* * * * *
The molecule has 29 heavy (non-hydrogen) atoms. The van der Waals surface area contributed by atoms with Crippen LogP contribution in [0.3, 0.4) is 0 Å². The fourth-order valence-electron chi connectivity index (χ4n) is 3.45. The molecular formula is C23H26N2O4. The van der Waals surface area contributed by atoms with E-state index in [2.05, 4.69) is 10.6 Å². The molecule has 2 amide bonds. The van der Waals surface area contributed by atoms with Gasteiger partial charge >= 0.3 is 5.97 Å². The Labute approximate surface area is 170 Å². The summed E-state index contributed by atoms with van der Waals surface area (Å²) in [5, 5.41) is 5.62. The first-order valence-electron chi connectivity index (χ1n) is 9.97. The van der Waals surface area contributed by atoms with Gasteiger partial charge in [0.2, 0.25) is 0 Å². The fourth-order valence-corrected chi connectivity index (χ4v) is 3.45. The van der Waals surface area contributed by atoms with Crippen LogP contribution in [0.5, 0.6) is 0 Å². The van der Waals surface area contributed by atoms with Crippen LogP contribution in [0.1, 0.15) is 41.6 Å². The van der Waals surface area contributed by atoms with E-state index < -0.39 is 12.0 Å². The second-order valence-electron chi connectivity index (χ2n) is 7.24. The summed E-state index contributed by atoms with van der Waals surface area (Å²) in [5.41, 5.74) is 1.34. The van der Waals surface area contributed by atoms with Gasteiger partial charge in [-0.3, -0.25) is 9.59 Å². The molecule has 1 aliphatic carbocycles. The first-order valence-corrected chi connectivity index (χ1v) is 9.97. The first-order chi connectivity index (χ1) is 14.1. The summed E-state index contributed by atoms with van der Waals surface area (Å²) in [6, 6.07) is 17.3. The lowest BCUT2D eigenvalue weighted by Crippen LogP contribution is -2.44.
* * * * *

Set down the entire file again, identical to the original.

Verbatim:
The molecule has 29 heavy (non-hydrogen) atoms. The van der Waals surface area contributed by atoms with Crippen LogP contribution in [0.3, 0.4) is 0 Å². The fourth-order valence-electron chi connectivity index (χ4n) is 3.45. The molecular formula is C23H26N2O4. The van der Waals surface area contributed by atoms with E-state index in [2.05, 4.69) is 10.6 Å². The molecule has 2 amide bonds. The van der Waals surface area contributed by atoms with Gasteiger partial charge >= 0.3 is 5.97 Å². The Labute approximate surface area is 170 Å². The summed E-state index contributed by atoms with van der Waals surface area (Å²) in [5, 5.41) is 5.62. The first-order valence-electron chi connectivity index (χ1n) is 9.97. The van der Waals surface area contributed by atoms with Gasteiger partial charge in [0.2, 0.25) is 0 Å². The fourth-order valence-corrected chi connectivity index (χ4v) is 3.45. The van der Waals surface area contributed by atoms with Crippen LogP contribution in [0.5, 0.6) is 0 Å². The van der Waals surface area contributed by atoms with Crippen LogP contribution in [0.1, 0.15) is 41.6 Å². The van der Waals surface area contributed by atoms with E-state index < -0.39 is 12.0 Å². The second-order valence-electron chi connectivity index (χ2n) is 7.24. The summed E-state index contributed by atoms with van der Waals surface area (Å²) in [5.41, 5.74) is 1.34. The van der Waals surface area contributed by atoms with Gasteiger partial charge in [-0.3, -0.25) is 9.59 Å². The molecule has 1 aliphatic carbocycles. The first-order valence-corrected chi connectivity index (χ1v) is 9.97. The first-order chi connectivity index (χ1) is 14.1. The summed E-state index contributed by atoms with van der Waals surface area (Å²) in [6, 6.07) is 17.3. The lowest BCUT2D eigenvalue weighted by Crippen LogP contribution is -2.44.